Extension Specialist and Illinois Master Gardener Coordinator
December 4, 2013
The Illinois Big Tree Register (IBTR) was established in 1962 as a citizen outreach program in order to discover, record, recognize and appreciate the largest native tree species here in the Prairie State. For over 50 years years, the IBTR has spawned a generation of big tree hunters and big tree aficionados who relish the opportunity and bask in the glory of finding and nominating the next biggest champion tree. The University of Illinois would like to encourage every citizen of this great state to search our forests, parks and front yards for the future champion trees. We hope that in searching for these trees, citizens will become more aware of the vital importance of Illinois' rural and community forest resource.
American Forests established the first National Register of Big Trees back in 1941. The National Register of Big Trees formally recognizes the largest tree species indigenous to the United States. There are currently 770+ trees recognized as national champions. Illinois is currently home to four national trees : Ohio buckeye (Aesculus glabra), Kansas hawthorn (Crataegus coccinioides), blackjack oak (Quercus marilandica), and Shumard oak (Quercus shumardii).
Beginning in 2008, the IBTR embarked upon an ambitious campaign to recertify, remeasure, photograph and locate (using GPS coordinates) all of our current champion trees that have been forgotten over the last 10+ years. This campaign was initiated to breath new life in the IBTR and to honorably retire long-standing champions and co-champions whose status and precise locations were unknown. The 2013 Illinois Big Tree Register is the product of this intense recertification and remeasurement campaign.
For more information about Illinois Big Trees or for information on nominating a tree for IBTR status visit:
National register of Big Trees at http://www.americanforest.org/our-programs/bigtree
November 4, 2013
We have a very exciting and knowledgeable list of speakers for this year's event, which will be held Saturday, January 18, at the Urbana, Illinois, Holiday Inn, located conveniently at exit 183 off I-74.
Rosemary Gladstar, originally from California, but now established in Vermont, is an international herbal expert, who hosts programs and symposia in her home state, for which there is usually a waiting list. Her knowledge of herbalism is fantastic, and she is a wonderful warm, open person, too.
Holly Shimizu is the original curator of the Herb Society of America Herb Garden at the National Arboretum in Washington, D.C. More recently she has been the director of the National Botanic Garden, on the Mall in D.C. Her expertise is centered more on herb gardening and culture, so both women will balance each other's strengths.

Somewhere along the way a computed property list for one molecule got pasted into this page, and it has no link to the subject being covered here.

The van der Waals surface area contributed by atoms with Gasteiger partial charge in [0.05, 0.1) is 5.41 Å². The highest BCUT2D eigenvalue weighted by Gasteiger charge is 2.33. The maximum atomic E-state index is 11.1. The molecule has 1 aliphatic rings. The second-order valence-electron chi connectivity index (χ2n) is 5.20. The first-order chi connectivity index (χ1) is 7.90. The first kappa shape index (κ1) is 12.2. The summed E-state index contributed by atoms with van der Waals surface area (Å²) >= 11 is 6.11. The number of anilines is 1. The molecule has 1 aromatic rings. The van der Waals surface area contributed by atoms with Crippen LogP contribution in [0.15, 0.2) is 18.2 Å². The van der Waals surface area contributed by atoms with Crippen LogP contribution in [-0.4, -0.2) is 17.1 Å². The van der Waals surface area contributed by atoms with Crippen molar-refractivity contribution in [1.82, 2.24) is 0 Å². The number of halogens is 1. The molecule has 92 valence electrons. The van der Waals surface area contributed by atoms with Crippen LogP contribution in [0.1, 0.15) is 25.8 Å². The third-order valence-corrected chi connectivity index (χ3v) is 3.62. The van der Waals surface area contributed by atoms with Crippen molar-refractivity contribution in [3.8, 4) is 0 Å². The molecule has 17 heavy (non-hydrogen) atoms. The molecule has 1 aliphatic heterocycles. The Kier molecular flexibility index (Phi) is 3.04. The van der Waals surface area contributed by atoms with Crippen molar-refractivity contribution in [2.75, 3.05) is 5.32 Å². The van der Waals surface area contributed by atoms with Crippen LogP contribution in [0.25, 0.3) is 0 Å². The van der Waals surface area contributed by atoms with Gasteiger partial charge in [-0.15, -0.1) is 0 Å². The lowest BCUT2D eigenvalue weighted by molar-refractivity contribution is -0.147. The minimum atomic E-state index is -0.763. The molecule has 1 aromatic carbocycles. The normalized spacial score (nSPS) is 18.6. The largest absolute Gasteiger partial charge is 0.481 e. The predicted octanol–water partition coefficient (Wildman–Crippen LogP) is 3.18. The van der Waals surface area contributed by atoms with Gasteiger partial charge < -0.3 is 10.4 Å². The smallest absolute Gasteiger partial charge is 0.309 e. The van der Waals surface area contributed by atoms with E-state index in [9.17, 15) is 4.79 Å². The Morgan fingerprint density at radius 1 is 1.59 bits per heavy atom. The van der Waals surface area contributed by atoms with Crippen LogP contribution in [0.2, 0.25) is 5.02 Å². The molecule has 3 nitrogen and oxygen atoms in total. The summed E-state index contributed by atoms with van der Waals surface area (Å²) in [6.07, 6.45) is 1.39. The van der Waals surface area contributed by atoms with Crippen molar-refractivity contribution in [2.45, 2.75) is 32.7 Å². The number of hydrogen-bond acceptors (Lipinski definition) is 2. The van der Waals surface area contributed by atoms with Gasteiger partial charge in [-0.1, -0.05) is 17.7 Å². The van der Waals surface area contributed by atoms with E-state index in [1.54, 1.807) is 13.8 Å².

Chef Marcus, who for the past few years has prepared the herbal lunch buffet for our Organic Gardening and Herb Days, will this year also present an herbal cooking demonstration, showing how to prepare items available at lunch that same day. He is an experienced chef, with a great background of innovation and use of herbs and unusual ingredients.
As usual, there will be an active retail area where plants, herbal products, gardening supplies, and more will be available for purchase.
Contact Linda Harvey at (217) 244-1693 or email@example.com for more information, if you are not already on the Herb Day mailing list. Registration materials should be ready and mailed out by November 15. See you there.
September 25, 2013
August 19, 2013
AmpleHarvest.org is a nation-wide nonprofit campaign–backed by the USDA, the White House, and Google–that is connecting backyard and community gardeners who have a bountiful harvest with local food pantries that are ready and able to accept donations of fresh food. In June of this year, Ample Harvest announced that its 6000 food pantry has joined the organization.
These food pantries help the nearly 1 in 6 Americans who are food insecure- lacking access to an adequate supply of food or at a real risk of it.
AmpleHarvest.org provides the only free, searchable, online database of food pantries across the country so that gardeners can find a convenient location to donate. So, next time a gardener has a bigger harvest than they can handle, instead of throwing the fruits of your labor in the compost pile, you can feed hungry families in their community. Check out our Master Gardener page at www.AmpleHarvest.org/MG
Here's how we hope YOU can help:
1) Please email this message ( www.AmpleHarvest.org/extension2mg ) out to your county coordinators and ask them to also share it with the local gardeners they are working with;
2) If you have a Master Gardener or Extension Blog, please consider publishing this same message as a short blog post to citizens in your county.
Master Gardeners who are working with Plant A Row, should also help promote AmpleHarvest.org – the two programs complement each other.
July 31, 2013